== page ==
Both the Conservatives and Labour have rejected petitions calling for a second EU referendum to be held.
MPs held a debate at Westminster in response to four petitions on Parliament's e-petitions website.
The largest one has attracted more than 130,000 signatures since September.
Brexit minister Robin Walker said there would be no second referendum and Labour spokesman Paul Blomfield said he understood the "frustration" behind the petitions but ruled one out.
The SNP's Peter Grant said he would not rule out another Brexit referendum at this stage but added that people had to "live by the results of their decisions".
The largest petition calls for voters to be given a "final say" on the Brexit deal before the 2019 exit date.
It proposes a referendum with three options for voters:
- To revoke Article 50, thereby keeping Britain in the EU
- To reject the UK-EU deal and leave the EU
- To accept the UK-EU deal and leave the EU
If no deal has been reached by the date of the referendum, the petition proposes the third option could be removed.
The petition was started by Tom Holder, from Southwark, London, who stood for the Liberal Democrats in Castle Point, Essex, in this year's general election.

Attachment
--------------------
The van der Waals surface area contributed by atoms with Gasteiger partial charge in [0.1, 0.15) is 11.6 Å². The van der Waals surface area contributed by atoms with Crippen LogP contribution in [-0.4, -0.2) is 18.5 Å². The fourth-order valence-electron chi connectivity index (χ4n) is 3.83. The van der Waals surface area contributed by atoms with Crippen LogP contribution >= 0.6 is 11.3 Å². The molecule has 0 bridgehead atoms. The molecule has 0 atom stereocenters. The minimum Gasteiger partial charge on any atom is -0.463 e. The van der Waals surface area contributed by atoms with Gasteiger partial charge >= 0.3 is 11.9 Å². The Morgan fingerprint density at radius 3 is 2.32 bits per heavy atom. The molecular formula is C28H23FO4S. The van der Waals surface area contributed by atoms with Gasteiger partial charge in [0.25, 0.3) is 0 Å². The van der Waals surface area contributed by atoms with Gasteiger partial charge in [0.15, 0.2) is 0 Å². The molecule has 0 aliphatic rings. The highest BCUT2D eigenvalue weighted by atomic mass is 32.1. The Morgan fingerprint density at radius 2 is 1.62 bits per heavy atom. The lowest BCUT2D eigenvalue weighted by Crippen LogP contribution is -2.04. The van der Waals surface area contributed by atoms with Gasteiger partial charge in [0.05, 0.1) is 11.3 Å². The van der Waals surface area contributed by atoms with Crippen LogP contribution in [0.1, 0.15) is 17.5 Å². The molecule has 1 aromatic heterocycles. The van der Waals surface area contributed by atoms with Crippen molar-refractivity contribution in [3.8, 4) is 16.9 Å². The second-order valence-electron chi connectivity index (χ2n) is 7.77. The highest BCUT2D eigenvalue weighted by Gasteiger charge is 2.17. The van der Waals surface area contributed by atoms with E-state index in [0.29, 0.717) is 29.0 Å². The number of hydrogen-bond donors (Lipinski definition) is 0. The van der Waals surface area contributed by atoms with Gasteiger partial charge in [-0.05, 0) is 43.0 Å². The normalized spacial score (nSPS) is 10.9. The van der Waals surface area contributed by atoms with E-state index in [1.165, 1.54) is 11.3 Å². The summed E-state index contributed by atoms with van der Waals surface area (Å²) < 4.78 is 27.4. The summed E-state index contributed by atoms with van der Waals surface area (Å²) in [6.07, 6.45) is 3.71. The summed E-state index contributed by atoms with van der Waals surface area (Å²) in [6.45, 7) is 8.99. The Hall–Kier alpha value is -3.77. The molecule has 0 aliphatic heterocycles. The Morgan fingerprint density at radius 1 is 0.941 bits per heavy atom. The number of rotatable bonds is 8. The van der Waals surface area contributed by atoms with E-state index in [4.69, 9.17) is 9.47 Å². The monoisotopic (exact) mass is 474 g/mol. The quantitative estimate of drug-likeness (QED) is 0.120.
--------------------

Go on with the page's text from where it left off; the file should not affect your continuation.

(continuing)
A similar petition last year attracted 4.1 million signatures.
During the Westminster Hall debate, Lib Dem MPs, several Labour members and the Green Party's Caroline Lucas called for a referendum to be held on the final Brexit deal reached between the UK and the EU.
"Second thoughts are always superior to first thoughts," argued Labour's Paul Flynn.
But their calls were dismissed by Conservative Martin Vickers, who said most people who had signed the petitions wanted to change the result of the first referendum.
Rather than another referendum, Mr Blomfield said Labour was arguing for Parliament to have the final say.
And rounding off the debate for the government, Mr Walker said a "clear majority" of people had backed Leave last year.
"There will be no second referendum, our focus should be on making a success of Brexit," he added.
The government says Parliament will get a "meaningful vote" on the final agreement with the EU before it is concluded, which would give MPs the choice to accept the deal or leave the EU with no agreement.
The Petitions Committee considers all petitions with more than 100,000 signatures for debate.
Petition debates cannot change the law, and MPs do not vote on whether to implement the petition.